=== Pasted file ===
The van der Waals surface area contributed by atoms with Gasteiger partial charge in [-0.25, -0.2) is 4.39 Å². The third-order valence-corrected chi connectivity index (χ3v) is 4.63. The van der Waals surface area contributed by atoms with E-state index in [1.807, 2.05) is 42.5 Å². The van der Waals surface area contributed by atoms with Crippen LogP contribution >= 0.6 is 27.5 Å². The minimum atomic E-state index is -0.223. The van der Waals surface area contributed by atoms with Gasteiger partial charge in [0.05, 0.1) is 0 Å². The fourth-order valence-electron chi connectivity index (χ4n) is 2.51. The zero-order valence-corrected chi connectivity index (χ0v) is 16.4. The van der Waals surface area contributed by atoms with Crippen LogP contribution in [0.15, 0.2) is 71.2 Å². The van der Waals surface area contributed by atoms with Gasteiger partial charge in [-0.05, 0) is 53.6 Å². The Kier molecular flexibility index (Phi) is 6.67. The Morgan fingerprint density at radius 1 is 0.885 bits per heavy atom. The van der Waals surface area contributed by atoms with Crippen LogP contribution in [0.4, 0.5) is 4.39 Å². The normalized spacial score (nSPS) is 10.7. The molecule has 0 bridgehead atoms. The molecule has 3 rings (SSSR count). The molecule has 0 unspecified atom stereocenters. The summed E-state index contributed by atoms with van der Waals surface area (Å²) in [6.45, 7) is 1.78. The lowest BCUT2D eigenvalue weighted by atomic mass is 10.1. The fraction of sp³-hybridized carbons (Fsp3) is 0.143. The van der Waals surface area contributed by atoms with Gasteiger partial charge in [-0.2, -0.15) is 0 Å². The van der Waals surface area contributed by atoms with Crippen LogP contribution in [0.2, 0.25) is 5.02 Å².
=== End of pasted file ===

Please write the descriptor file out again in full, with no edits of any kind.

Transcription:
The van der Waals surface area contributed by atoms with Gasteiger partial charge in [-0.25, -0.2) is 4.39 Å². The third-order valence-corrected chi connectivity index (χ3v) is 4.63. The van der Waals surface area contributed by atoms with E-state index in [1.807, 2.05) is 42.5 Å². The van der Waals surface area contributed by atoms with Crippen LogP contribution >= 0.6 is 27.5 Å². The minimum atomic E-state index is -0.223. The van der Waals surface area contributed by atoms with Gasteiger partial charge in [0.05, 0.1) is 0 Å². The fourth-order valence-electron chi connectivity index (χ4n) is 2.51. The zero-order valence-corrected chi connectivity index (χ0v) is 16.4. The van der Waals surface area contributed by atoms with Crippen LogP contribution in [0.15, 0.2) is 71.2 Å². The van der Waals surface area contributed by atoms with Gasteiger partial charge in [-0.05, 0) is 53.6 Å². The Kier molecular flexibility index (Phi) is 6.67. The Morgan fingerprint density at radius 1 is 0.885 bits per heavy atom. The van der Waals surface area contributed by atoms with Crippen LogP contribution in [0.4, 0.5) is 4.39 Å². The normalized spacial score (nSPS) is 10.7. The molecule has 0 bridgehead atoms. The molecule has 3 rings (SSSR count). The molecule has 0 unspecified atom stereocenters. The summed E-state index contributed by atoms with van der Waals surface area (Å²) in [6.45, 7) is 1.78. The lowest BCUT2D eigenvalue weighted by atomic mass is 10.1. The fraction of sp³-hybridized carbons (Fsp3) is 0.143. The van der Waals surface area contributed by atoms with Gasteiger partial charge in [-0.2, -0.15) is 0 Å². The van der Waals surface area contributed by atoms with Crippen LogP contribution in [0.2, 0.25) is 5.02 Å².